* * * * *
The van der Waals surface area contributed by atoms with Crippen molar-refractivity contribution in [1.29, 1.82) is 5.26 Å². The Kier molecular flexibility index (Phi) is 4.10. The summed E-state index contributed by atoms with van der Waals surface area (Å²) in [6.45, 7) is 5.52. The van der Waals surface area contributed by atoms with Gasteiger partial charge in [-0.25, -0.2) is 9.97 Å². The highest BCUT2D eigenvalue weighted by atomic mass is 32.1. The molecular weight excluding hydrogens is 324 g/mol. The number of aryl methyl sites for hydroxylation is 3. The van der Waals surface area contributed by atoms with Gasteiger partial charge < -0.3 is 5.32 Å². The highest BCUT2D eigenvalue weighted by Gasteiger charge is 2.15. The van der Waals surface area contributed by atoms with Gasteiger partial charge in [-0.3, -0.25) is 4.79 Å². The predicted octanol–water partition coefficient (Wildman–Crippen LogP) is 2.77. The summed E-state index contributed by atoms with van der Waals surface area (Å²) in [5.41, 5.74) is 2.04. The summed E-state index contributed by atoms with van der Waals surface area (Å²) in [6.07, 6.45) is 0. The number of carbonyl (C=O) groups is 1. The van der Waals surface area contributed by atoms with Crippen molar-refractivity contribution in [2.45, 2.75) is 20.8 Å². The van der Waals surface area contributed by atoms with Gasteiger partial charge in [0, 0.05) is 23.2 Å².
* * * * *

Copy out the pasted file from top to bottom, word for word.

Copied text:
The van der Waals surface area contributed by atoms with Crippen molar-refractivity contribution in [1.29, 1.82) is 5.26 Å². The Kier molecular flexibility index (Phi) is 4.10. The summed E-state index contributed by atoms with van der Waals surface area (Å²) in [6.45, 7) is 5.52. The van der Waals surface area contributed by atoms with Gasteiger partial charge in [-0.25, -0.2) is 9.97 Å². The highest BCUT2D eigenvalue weighted by atomic mass is 32.1. The molecular weight excluding hydrogens is 324 g/mol. The number of aryl methyl sites for hydroxylation is 3. The van der Waals surface area contributed by atoms with Gasteiger partial charge < -0.3 is 5.32 Å². The highest BCUT2D eigenvalue weighted by Gasteiger charge is 2.15. The van der Waals surface area contributed by atoms with Gasteiger partial charge in [-0.3, -0.25) is 4.79 Å². The predicted octanol–water partition coefficient (Wildman–Crippen LogP) is 2.77. The summed E-state index contributed by atoms with van der Waals surface area (Å²) in [5.41, 5.74) is 2.04. The summed E-state index contributed by atoms with van der Waals surface area (Å²) in [6.07, 6.45) is 0. The number of carbonyl (C=O) groups is 1. The van der Waals surface area contributed by atoms with Crippen molar-refractivity contribution in [2.45, 2.75) is 20.8 Å². The van der Waals surface area contributed by atoms with Gasteiger partial charge in [0, 0.05) is 23.2 Å².